Both Lesser and Hudson were concerned about the lack of spirituality on campus. Hudson said Emerson, as a whole, has very few activities centered around religious or spiritual expression.
Lesser said meditation is a practice that improves the individual and should not be seen as an exclusively religious activity.
“I think there is a general disdain for all things deemed religious on this campus, but this applies mostly to a western lens,” said Lesser. “Meditation is not any more spiritual than any other practice in life.”
The group is always welcoming new members to join in the close-knit community of the Emerson Meditation Movement, Lesser said. The club, according to Lesser, seeks members exclusively by word-of-mouth but welcomes any person willing to explore spirituality with an open mind.
Emma Krause, a senior communication studies major, said she recently joined the group to improve herself physically and emotionally. She said she was drawn by the warm people and atmosphere that the sessions provide.
“I knew that a lot of great people were involved and that it would force me to designate time every week for me to check in with my body and ensure everything was physically, spiritually, and emotionally in tune,” said Krause. “Often we don’t designate enough time for this essential self-maintenance, and I loved that the group provided an outlet for me to do so.”
Krause, who is in her final semester, said that the group enjoys starting new traditions such as sharing home-cooked goods that they indulge in during the meetings.
“I’m an avid baker, and the group gives me an excuse to try a new recipe each week,” said Krause. “I love that I’ve met some great people and made new friends to share things with, even in my last semester at Emerson.”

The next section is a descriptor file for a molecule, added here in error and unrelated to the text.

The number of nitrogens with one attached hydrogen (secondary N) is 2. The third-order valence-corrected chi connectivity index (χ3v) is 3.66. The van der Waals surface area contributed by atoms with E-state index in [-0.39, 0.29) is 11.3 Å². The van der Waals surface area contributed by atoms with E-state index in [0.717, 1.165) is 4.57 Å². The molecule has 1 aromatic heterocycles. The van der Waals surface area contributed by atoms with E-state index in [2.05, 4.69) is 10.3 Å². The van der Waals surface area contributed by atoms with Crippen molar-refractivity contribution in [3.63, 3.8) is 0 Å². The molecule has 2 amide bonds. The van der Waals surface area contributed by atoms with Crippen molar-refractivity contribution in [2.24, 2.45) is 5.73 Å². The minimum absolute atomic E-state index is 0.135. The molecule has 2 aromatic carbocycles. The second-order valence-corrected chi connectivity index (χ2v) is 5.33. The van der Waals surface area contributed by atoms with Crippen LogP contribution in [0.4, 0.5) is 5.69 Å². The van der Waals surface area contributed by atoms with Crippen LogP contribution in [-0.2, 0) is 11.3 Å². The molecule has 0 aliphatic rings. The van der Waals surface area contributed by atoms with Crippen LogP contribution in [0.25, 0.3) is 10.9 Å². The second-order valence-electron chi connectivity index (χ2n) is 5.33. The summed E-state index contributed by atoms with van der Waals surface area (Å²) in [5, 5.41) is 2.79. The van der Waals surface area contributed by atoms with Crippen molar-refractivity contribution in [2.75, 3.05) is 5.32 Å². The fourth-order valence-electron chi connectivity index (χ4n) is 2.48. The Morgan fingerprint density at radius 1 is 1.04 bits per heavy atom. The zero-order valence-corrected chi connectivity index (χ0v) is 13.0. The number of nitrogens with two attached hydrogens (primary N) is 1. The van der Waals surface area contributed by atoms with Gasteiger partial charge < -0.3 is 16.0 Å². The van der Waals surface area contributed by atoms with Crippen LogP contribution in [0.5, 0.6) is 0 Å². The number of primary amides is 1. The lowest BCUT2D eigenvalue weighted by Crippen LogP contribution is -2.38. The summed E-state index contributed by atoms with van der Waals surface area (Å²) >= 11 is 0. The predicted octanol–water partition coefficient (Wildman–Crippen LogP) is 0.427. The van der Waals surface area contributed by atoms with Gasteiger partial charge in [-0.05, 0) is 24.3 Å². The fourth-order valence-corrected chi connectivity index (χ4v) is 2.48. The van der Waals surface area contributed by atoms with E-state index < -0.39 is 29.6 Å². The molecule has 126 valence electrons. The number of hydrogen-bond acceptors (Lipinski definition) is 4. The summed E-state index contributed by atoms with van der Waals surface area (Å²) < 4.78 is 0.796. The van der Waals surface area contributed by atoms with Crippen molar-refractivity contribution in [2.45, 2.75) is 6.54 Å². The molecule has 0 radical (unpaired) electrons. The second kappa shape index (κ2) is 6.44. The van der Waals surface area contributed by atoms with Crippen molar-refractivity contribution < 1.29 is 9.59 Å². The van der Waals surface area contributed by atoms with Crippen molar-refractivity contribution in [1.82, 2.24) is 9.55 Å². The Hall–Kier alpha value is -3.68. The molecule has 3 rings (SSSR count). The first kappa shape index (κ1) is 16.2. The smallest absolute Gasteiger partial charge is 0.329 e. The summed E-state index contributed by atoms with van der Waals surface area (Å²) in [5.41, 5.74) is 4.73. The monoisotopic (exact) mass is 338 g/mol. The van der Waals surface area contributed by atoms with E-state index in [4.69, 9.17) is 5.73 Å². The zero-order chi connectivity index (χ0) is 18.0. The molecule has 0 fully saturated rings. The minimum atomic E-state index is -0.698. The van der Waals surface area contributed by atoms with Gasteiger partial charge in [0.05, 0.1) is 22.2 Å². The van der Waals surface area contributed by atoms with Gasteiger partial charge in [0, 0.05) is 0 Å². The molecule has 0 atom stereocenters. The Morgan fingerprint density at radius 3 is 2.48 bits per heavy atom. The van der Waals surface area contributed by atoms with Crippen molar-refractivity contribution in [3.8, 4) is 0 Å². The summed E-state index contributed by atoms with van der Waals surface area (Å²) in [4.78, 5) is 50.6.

The students pride themselves on being a more intimate gathering of close friends. The movement, Lesser said, receives no funding or SGA recognition, which he said benefits their ability to maintain a smaller size and closer friendships. He said the participants often hang out outside of the sessions but have no formal activities planned.
Hudson expressed gratitude for the relationships meditation and spirituality have brought into her life. She explained that overcoming a difficult time was made easier with reflection and spiritual practices. Sharing it with other, similar students has made the spiritual journey that much more fulfilling, said Hudson.
“Being in this group has made me feel a lot more connected to Emerson students,” said Hudson. “[The] meditation group has helped me to find like-minded people who I can be open with about spirituality and can talk about things that I have to keep inside otherwise.”
Lesser described meditation and spirituality as a practice that helps the individual appreciate life and all it has to offer.
“Our time on this planet is short,” said Lesser. “A focus of being in the moment is necessary because in reality, there is only one moment to be had, and it is the one you are in right now. And right now. And so on.”